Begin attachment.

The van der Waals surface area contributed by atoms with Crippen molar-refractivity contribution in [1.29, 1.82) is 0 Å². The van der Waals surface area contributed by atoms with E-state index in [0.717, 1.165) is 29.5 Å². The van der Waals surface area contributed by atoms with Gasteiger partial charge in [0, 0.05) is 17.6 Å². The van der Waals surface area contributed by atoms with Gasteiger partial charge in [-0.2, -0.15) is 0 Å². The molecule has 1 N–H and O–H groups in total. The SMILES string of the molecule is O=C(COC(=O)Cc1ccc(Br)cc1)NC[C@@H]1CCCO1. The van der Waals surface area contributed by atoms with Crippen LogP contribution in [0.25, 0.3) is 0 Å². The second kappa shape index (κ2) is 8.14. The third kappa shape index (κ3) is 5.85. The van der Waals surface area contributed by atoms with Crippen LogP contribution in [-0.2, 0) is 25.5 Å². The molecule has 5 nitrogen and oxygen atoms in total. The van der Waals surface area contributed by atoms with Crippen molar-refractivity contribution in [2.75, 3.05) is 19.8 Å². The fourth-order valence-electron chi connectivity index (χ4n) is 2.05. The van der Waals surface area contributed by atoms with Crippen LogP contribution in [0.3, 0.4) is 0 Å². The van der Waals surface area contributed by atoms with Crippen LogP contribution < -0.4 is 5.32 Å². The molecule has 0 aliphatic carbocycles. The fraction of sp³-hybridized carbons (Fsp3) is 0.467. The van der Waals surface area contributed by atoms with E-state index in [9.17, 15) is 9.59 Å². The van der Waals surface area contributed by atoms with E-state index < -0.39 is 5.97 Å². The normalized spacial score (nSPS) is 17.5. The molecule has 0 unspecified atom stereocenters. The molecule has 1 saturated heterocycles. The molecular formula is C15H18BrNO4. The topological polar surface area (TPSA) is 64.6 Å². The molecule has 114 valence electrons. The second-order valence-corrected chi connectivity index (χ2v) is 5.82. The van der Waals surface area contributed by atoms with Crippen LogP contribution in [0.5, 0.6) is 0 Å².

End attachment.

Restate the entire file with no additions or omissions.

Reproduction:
The van der Waals surface area contributed by atoms with Crippen molar-refractivity contribution in [1.29, 1.82) is 0 Å². The van der Waals surface area contributed by atoms with E-state index in [0.717, 1.165) is 29.5 Å². The van der Waals surface area contributed by atoms with Gasteiger partial charge in [0, 0.05) is 17.6 Å². The van der Waals surface area contributed by atoms with Gasteiger partial charge in [-0.2, -0.15) is 0 Å². The molecule has 1 N–H and O–H groups in total. The SMILES string of the molecule is O=C(COC(=O)Cc1ccc(Br)cc1)NC[C@@H]1CCCO1. The van der Waals surface area contributed by atoms with Crippen LogP contribution in [0.25, 0.3) is 0 Å². The second kappa shape index (κ2) is 8.14. The third kappa shape index (κ3) is 5.85. The van der Waals surface area contributed by atoms with Crippen LogP contribution in [-0.2, 0) is 25.5 Å². The molecule has 5 nitrogen and oxygen atoms in total. The van der Waals surface area contributed by atoms with Crippen molar-refractivity contribution in [2.75, 3.05) is 19.8 Å². The fourth-order valence-electron chi connectivity index (χ4n) is 2.05. The van der Waals surface area contributed by atoms with Crippen LogP contribution in [0.3, 0.4) is 0 Å². The van der Waals surface area contributed by atoms with Crippen LogP contribution < -0.4 is 5.32 Å². The molecule has 0 aliphatic carbocycles. The fraction of sp³-hybridized carbons (Fsp3) is 0.467. The van der Waals surface area contributed by atoms with E-state index in [9.17, 15) is 9.59 Å². The van der Waals surface area contributed by atoms with E-state index < -0.39 is 5.97 Å². The normalized spacial score (nSPS) is 17.5. The molecule has 0 unspecified atom stereocenters. The molecule has 1 saturated heterocycles. The molecular formula is C15H18BrNO4. The topological polar surface area (TPSA) is 64.6 Å². The molecule has 114 valence electrons. The second-order valence-corrected chi connectivity index (χ2v) is 5.82. The van der Waals surface area contributed by atoms with Crippen LogP contribution in [0.5, 0.6) is 0 Å².